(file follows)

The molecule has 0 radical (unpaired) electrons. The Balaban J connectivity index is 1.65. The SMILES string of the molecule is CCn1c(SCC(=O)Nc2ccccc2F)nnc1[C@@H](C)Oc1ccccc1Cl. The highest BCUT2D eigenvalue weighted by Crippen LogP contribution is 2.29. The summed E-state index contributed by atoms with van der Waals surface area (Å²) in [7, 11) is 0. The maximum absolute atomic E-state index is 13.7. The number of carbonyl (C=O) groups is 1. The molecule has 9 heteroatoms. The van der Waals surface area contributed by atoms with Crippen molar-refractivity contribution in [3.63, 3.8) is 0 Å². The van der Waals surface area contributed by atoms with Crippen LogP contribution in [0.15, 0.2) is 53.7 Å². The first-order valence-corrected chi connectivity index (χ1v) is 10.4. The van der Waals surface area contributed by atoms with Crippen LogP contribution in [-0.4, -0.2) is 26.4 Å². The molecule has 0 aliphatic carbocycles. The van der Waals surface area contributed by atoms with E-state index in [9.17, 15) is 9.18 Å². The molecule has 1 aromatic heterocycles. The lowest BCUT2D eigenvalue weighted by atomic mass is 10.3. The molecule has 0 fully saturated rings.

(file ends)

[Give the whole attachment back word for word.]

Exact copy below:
The molecule has 0 radical (unpaired) electrons. The Balaban J connectivity index is 1.65. The SMILES string of the molecule is CCn1c(SCC(=O)Nc2ccccc2F)nnc1[C@@H](C)Oc1ccccc1Cl. The highest BCUT2D eigenvalue weighted by Crippen LogP contribution is 2.29. The summed E-state index contributed by atoms with van der Waals surface area (Å²) in [7, 11) is 0. The maximum absolute atomic E-state index is 13.7. The number of carbonyl (C=O) groups is 1. The molecule has 9 heteroatoms. The van der Waals surface area contributed by atoms with Crippen molar-refractivity contribution in [3.63, 3.8) is 0 Å². The van der Waals surface area contributed by atoms with Crippen LogP contribution in [0.15, 0.2) is 53.7 Å². The first-order valence-corrected chi connectivity index (χ1v) is 10.4. The van der Waals surface area contributed by atoms with Crippen LogP contribution in [-0.4, -0.2) is 26.4 Å². The molecule has 0 aliphatic carbocycles. The van der Waals surface area contributed by atoms with E-state index in [9.17, 15) is 9.18 Å². The molecule has 1 aromatic heterocycles. The lowest BCUT2D eigenvalue weighted by atomic mass is 10.3. The molecule has 0 fully saturated rings.